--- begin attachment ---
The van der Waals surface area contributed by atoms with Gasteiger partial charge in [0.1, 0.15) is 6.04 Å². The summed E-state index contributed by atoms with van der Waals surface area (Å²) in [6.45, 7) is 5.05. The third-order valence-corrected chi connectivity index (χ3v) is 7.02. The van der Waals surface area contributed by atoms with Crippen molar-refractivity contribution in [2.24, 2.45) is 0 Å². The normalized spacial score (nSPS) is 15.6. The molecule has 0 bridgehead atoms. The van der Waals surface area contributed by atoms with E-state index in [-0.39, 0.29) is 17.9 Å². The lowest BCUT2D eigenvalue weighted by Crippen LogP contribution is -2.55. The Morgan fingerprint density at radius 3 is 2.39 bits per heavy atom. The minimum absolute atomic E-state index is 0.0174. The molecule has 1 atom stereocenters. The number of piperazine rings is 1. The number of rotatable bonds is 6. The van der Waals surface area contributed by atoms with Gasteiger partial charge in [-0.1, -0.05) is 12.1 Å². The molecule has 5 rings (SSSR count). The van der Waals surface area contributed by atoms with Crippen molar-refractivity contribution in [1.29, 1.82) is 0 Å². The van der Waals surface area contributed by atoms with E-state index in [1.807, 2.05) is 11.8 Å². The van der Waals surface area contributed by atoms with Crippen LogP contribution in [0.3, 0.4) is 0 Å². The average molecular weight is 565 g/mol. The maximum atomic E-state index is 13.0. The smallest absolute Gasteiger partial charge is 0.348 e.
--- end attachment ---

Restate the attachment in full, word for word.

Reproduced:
The van der Waals surface area contributed by atoms with Gasteiger partial charge in [0.1, 0.15) is 6.04 Å². The summed E-state index contributed by atoms with van der Waals surface area (Å²) in [6.45, 7) is 5.05. The third-order valence-corrected chi connectivity index (χ3v) is 7.02. The van der Waals surface area contributed by atoms with Crippen molar-refractivity contribution in [2.24, 2.45) is 0 Å². The normalized spacial score (nSPS) is 15.6. The molecule has 0 bridgehead atoms. The van der Waals surface area contributed by atoms with E-state index in [-0.39, 0.29) is 17.9 Å². The lowest BCUT2D eigenvalue weighted by Crippen LogP contribution is -2.55. The Morgan fingerprint density at radius 3 is 2.39 bits per heavy atom. The minimum absolute atomic E-state index is 0.0174. The molecule has 1 atom stereocenters. The number of piperazine rings is 1. The number of rotatable bonds is 6. The van der Waals surface area contributed by atoms with Gasteiger partial charge in [-0.1, -0.05) is 12.1 Å². The molecule has 5 rings (SSSR count). The van der Waals surface area contributed by atoms with Crippen molar-refractivity contribution in [1.29, 1.82) is 0 Å². The van der Waals surface area contributed by atoms with E-state index in [1.807, 2.05) is 11.8 Å². The van der Waals surface area contributed by atoms with Crippen LogP contribution in [0.3, 0.4) is 0 Å². The average molecular weight is 565 g/mol. The maximum atomic E-state index is 13.0. The smallest absolute Gasteiger partial charge is 0.348 e.